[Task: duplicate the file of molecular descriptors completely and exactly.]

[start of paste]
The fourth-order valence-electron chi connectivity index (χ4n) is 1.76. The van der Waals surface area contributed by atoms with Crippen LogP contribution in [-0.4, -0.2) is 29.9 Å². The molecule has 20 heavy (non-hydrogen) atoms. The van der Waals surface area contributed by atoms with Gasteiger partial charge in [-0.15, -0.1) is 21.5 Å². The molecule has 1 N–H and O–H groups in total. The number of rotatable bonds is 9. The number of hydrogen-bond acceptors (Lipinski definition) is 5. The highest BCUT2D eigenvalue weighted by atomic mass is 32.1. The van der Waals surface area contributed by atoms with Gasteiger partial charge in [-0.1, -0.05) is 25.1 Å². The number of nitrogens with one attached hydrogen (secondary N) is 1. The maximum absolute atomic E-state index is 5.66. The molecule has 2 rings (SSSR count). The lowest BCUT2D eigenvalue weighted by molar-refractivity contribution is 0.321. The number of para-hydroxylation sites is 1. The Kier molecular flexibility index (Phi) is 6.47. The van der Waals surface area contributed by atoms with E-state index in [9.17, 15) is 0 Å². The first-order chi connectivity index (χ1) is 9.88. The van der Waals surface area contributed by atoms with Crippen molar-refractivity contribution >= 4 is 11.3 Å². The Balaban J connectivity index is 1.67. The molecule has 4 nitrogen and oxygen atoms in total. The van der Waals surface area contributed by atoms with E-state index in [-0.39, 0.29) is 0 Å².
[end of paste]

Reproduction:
The fourth-order valence-electron chi connectivity index (χ4n) is 1.76. The van der Waals surface area contributed by atoms with Crippen LogP contribution in [-0.4, -0.2) is 29.9 Å². The molecule has 20 heavy (non-hydrogen) atoms. The van der Waals surface area contributed by atoms with Gasteiger partial charge in [-0.15, -0.1) is 21.5 Å². The molecule has 1 N–H and O–H groups in total. The number of rotatable bonds is 9. The number of hydrogen-bond acceptors (Lipinski definition) is 5. The highest BCUT2D eigenvalue weighted by atomic mass is 32.1. The van der Waals surface area contributed by atoms with Gasteiger partial charge in [-0.1, -0.05) is 25.1 Å². The number of nitrogens with one attached hydrogen (secondary N) is 1. The maximum absolute atomic E-state index is 5.66. The molecule has 2 rings (SSSR count). The lowest BCUT2D eigenvalue weighted by molar-refractivity contribution is 0.321. The number of para-hydroxylation sites is 1. The Kier molecular flexibility index (Phi) is 6.47. The van der Waals surface area contributed by atoms with E-state index in [9.17, 15) is 0 Å². The first-order chi connectivity index (χ1) is 9.88. The van der Waals surface area contributed by atoms with Crippen molar-refractivity contribution >= 4 is 11.3 Å². The Balaban J connectivity index is 1.67. The molecule has 4 nitrogen and oxygen atoms in total. The van der Waals surface area contributed by atoms with E-state index in [-0.39, 0.29) is 0 Å².